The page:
Medical conditions and male infertility

There are several medical conditions that can cause male infertility. The good news is there may be treatment options available for some of these conditions. The following are some conditions that can affect fertility and what can be done to improve the chances of conceiving a baby.

Varicocele: This is a condition where swollen veins, similar to varicose veins, are present in the scrotum. Varicocele can affect fertility by causing damage to the testicle or reducing sperm production. Surgery to cut or bypass the vein sometimes helps improve fertility.

Cancer: Cancer and its treatment, including radiation and chemotherapy, can damage or kill sperm. The degree of this impact varies, but sometimes it is severe. The closer radiation treatment is to the testicles, the higher the risk of infertility. The first priority is to cure the cancer, even if doing so may cause infertility. Sperm production can return after cancer treatment, but it may take up to several years. A man can consider freezing his semen at a sperm bank or fertility centre before starting chemotherapy or radiation therapy. This way, even if sperm production does not completely return after cancer treatment, he and his partner can still use his stored frozen sperm to conceive a child.

Erectile dysfunction: Erectile dysfunction (difficulty getting an erection that is adequate for penetration) or other sexual problems such as premature ejaculation can often be treated using medications or behavioural therapy.

Spinal cord injury: Men may experience fertility problems after a spinal cord injury, including the inability to ejaculate, abnormal sperm production, and obstruction of the ducts that carry sperm throughout the male reproductive system. These men are still producing sperm, so they can still become fathers despite their injuries. Men can use devices to stimulate ejaculation, and doctors can use other methods to retrieve sperm for use with assisted reproductive technology.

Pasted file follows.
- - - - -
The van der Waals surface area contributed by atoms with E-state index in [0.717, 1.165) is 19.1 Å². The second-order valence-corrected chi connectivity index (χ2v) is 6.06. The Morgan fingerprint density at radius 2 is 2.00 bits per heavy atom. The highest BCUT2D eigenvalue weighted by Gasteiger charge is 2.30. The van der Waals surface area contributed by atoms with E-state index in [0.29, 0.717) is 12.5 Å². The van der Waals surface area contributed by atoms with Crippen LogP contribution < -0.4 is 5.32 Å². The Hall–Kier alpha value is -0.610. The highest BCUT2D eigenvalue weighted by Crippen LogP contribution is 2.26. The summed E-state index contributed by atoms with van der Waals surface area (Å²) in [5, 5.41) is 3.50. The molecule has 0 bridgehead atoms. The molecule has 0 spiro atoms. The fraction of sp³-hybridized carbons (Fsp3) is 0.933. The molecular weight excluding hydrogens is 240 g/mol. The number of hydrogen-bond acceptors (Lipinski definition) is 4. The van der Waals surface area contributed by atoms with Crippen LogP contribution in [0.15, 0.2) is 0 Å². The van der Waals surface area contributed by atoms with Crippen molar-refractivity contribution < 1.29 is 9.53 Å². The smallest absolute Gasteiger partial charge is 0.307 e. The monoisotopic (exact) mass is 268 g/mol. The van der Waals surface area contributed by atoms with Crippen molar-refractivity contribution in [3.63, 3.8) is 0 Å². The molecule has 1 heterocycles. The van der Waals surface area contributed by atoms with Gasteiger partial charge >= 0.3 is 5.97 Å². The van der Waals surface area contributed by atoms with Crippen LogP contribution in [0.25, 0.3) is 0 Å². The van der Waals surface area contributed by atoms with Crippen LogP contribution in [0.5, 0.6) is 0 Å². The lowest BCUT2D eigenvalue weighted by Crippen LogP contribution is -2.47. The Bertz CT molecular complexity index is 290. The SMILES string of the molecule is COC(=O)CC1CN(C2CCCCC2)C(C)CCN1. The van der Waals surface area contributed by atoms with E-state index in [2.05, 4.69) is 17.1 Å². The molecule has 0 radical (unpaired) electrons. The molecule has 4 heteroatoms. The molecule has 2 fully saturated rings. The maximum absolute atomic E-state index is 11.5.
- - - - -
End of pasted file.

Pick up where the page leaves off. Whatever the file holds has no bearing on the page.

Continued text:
Depending on what's causing the fertility problem, treatment options can mean medications or surgery. That's why it's important to find the cause – a proper screening and assessment by the doctor can reveal a potentially correctable medical condition. In many cases, treating the underlying medical condition improves fertility.

If the condition is not treatable or reversible, don't lose hope – if there is adequate sperm, assisted reproductive technology can be used to help a couple conceive.

Male infertility and lifestyle

Living a healthy lifestyle is important to your fertility. Lifestyle factors can affect a man's fertility, and many of these factors are things that a man can control. Leading a healthy lifestyle improves not only your chances of conceiving but also your overall health. Here are some lifestyle factors that can have an impact on male fertility:

  • Smoking: Smoking tobacco decreases sperm size and movement and can damage the genetic makeup of sperm cells. It may also have a negative effect on seminal fluid (the fluid that is ejaculated along with sperm). Talk to your health care provider about ways to quit smoking.
  • Alcohol: Excessive alcohol can decrease sperm production. Moderate alcohol use doesn't appear to affect fertility.
  • Obesity: Being overweight or obese may be associated with male infertility. Maintain a healthy weight by incorporating physical activity and a healthy diet into your life.
  • Age: Unfortunately, this is a factor for which you can't do anything. There is a gradual decline in fertility for men older than 35 years.
  • Stress: The amount of sperm you produce may decrease if you experience excessive or prolonged periods of emotional stress. Going through infertility can be discouraging and last a long time, which can add to the stress a couple may be feeling. Consider talking to your doctor to find out ways to manage your stress.
  • Nutrition: A diet low in vitamin C, folate, selenium, and zinc may contribute to infertility. Make sure you eat a well-balanced, nutritious diet that follows Canada's Food Guide. Each day, ensure you get 8 to 10 servings of fruits and vegetables, 8 servings of grain products, 2 servings of milk and alternatives, and 3 servings of meat and alternatives.
  • Recreational/illegal drug use: Marijuana and cocaine use decrease the number and quality of sperm, while anabolic steroids (used to build muscle strength and growth) shrink testicles and stop the hormone production that's needed to make sperm.

These lifestyle factors may affect your fertility, but there may be other causes for infertility as well. If you and your partner have been trying to conceive for one year or more (or 6 months if the woman is over 35) with no luck, you should both consider talking to your doctor and having your fertility assessed. Going to a doctor will help you determine the cause of any fertility problems you may have and give you a chance to talk to the doctor about what you can do to increase your chances of conceiving.